Huygens, Discours de la cause de la pesanteur ("Discourse on the Cause of Weight", trans. Karen Bailey [xerox])
G.W. Leibniz, Philosophical Essays, ed. and trans. Roger Ariew, 117-38 ("A Specimen of Dynamics"), 245-50 ("On the Nature of Body and the Laws of Motion"), 250-56 ("On Body and Force, Against the Cartesians"), 309-12 ("Planetary Theory, from a Letter to Huygens"), 312-20 ("Against Barbaric Physics")

E.J. Aiton, The Vortex Theory of Planetary Motions, Chaps. 4, 6-9
Eric Schliesser and George E. Smith, "Huygens's 1688 Report to the Directors of the Dutch East India Company on the Measure of Longitude at Sea and Its Implications for the Non-Uniformity of Gravity", De zeventiende Eeuw 12,1(1996) [xerox copy of pre-print draft]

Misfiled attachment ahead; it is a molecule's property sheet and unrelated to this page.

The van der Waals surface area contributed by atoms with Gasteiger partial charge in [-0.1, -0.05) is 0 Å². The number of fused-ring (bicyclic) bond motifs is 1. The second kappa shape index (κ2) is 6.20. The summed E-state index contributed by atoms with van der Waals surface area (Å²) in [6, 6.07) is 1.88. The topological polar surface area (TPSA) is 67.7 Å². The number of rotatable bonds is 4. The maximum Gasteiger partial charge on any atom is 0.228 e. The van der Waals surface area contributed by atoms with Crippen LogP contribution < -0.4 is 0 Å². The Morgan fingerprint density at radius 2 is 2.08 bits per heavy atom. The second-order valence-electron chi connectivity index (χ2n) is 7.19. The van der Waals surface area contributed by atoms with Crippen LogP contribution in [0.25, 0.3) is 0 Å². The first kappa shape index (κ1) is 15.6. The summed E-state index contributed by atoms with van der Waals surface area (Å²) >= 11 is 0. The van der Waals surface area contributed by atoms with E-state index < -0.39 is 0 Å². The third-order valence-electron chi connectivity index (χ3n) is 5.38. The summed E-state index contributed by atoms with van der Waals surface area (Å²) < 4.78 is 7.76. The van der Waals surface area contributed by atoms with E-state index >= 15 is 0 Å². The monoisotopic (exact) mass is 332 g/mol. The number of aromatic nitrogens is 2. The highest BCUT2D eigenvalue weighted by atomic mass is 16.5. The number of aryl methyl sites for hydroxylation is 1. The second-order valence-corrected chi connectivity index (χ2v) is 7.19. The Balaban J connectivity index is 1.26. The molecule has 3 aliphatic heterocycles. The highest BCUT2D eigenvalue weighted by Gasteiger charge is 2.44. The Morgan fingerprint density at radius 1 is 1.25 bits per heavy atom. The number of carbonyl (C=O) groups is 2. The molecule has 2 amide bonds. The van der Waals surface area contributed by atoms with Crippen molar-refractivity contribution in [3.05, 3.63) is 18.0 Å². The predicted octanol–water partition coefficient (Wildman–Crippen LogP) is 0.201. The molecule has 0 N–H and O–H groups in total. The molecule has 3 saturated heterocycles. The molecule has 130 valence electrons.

Background and Additional References

Week12 (12/12):
A Baconian Postlude

Reporter: Nick Popper

Francis Bacon, New Organon (for the themes of Book I,  cf. the texts in Benjamin Farrington's The Philosophy of Francis Bacon)

Antonio Perez-Ramos, Francis Bacon's Idea of Science and the Maker's Knowledge Tradition, Chaps. 1,2,5,12,13
Paolo Rossi, Francis Bacon: From Magic to Science, Chap. 1
Thomas S. Kuhn, "Mathematical vs. Experimental Traditions in the Development of Physical Science", Journal of Interdisciplinary History 7(1976), 1-31; repr. in Kuhn, The Essential Tension, Chap. 3.

Background and Additional References
Lisa Jardine and Alan Stewart,  Hostage to Fortune: The Troubled Life of Francis Bacon
Perez Zagorin, Francis Bacon